Reconciling Technology with Nature

By Keith Kloor | March 18, 2011 10:32 am

I found this lament by NYT columnist Timothy Egan tough to swallow, in part because his enbrace of the “frankenfish” label demonizes the complex issue of genetically engineered salmon. Additionally, Egan makes his case by juxtaposing fraught concerns over biotechnology with Japan’s nuclear disaster, which I found problematic. Indeed, one Times reader wondered if it was silly

to try to draw an analogy between two very different technologies, nuclear power and genetic engineering?

Egan, in his column, strains to explain the connection:

The fate of wild salmon and a panic over power plants that no longer answer to human commands would not seem to be interlinked. But they are, in the belief that the parts of the world that have been fouled, or found lacking, can be engineered to our standards “” without consequence. You see this attitude in the denial caucus of Congress, perhaps now a majority of Republicans in power, who say, in the face of all evidence to the contrary, that climate change is a hoax.

That last bit about the GOP position on global warming is true, but I don’t see what it has to do with Egan’s larger point about human hubris and technology. A better example would have been to invoke the belief by some that the climate, like many ecosystems, is so messed up that the only way to fix it will be through geoengineering.

One final note: The headline for Egan’s column (“Frankenfish Phobia”) is oddly discordant with his message. I wonder if an editor slapped it on there to tweak Egan, of if Egan chose it himself to acknowledge that he was making a fear-based argument. Either way, it’s a curious choice.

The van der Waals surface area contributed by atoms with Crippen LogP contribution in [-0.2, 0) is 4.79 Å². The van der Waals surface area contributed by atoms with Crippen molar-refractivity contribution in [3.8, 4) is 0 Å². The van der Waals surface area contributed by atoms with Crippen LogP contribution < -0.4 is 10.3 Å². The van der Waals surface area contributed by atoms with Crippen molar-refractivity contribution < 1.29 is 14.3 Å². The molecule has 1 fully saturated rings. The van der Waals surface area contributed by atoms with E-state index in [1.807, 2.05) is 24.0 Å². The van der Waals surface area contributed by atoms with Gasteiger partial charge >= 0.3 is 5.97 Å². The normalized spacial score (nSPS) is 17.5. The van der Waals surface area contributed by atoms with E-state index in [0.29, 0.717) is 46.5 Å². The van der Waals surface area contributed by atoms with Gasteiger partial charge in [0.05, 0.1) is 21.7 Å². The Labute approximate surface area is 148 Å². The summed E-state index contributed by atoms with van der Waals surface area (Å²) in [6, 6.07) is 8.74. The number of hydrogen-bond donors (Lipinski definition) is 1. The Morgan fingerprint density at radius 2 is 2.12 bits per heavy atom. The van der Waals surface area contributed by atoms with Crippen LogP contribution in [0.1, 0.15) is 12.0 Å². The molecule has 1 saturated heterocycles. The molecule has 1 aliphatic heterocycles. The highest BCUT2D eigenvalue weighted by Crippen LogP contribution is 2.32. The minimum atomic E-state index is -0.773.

• kdk33

    “That last bit about the GOP position on global warming is true”

    Remind me again what sets you apart from Romm?

  • http://collide-a-scape.com Keith Kloor

    I’m sure he’d get a kick out of that. So tell me, what is incorrect about that statement from Egan ahout the representative Republican position on climate change today?

    You might think they’re right–that the GOP leadership is rightly dismissive of climate science and the theory of AGW, but that’s a separate matter. So the question to you is, did Egan correctly characterize this Republican position from his perspective?

  • TimG

    Calling catatrophic AGW a ‘hoax’ does not necessarily imply a rejection of science. The speaker could mean that the predictions of catastrophe are a hoax – a position that is perfectly supportable even with IPCC science.

    In short, Egan’s statement is wrong because of its generality.

  • http://collide-a-scape.com Keith Kloor

    TimG,

    Paul Waldman pretty much nails the reverse trajectory and where things stand today, when he writes that

    over the last couple of years, climate change went from something Republicans acknowledged was happening and were willing to do something about, to something they acknowledged was happening but weren’t really willing to do anything about, to something that they refuse to acknowledge is happening. That has now become the orthodox Republican position.”

  • kdk33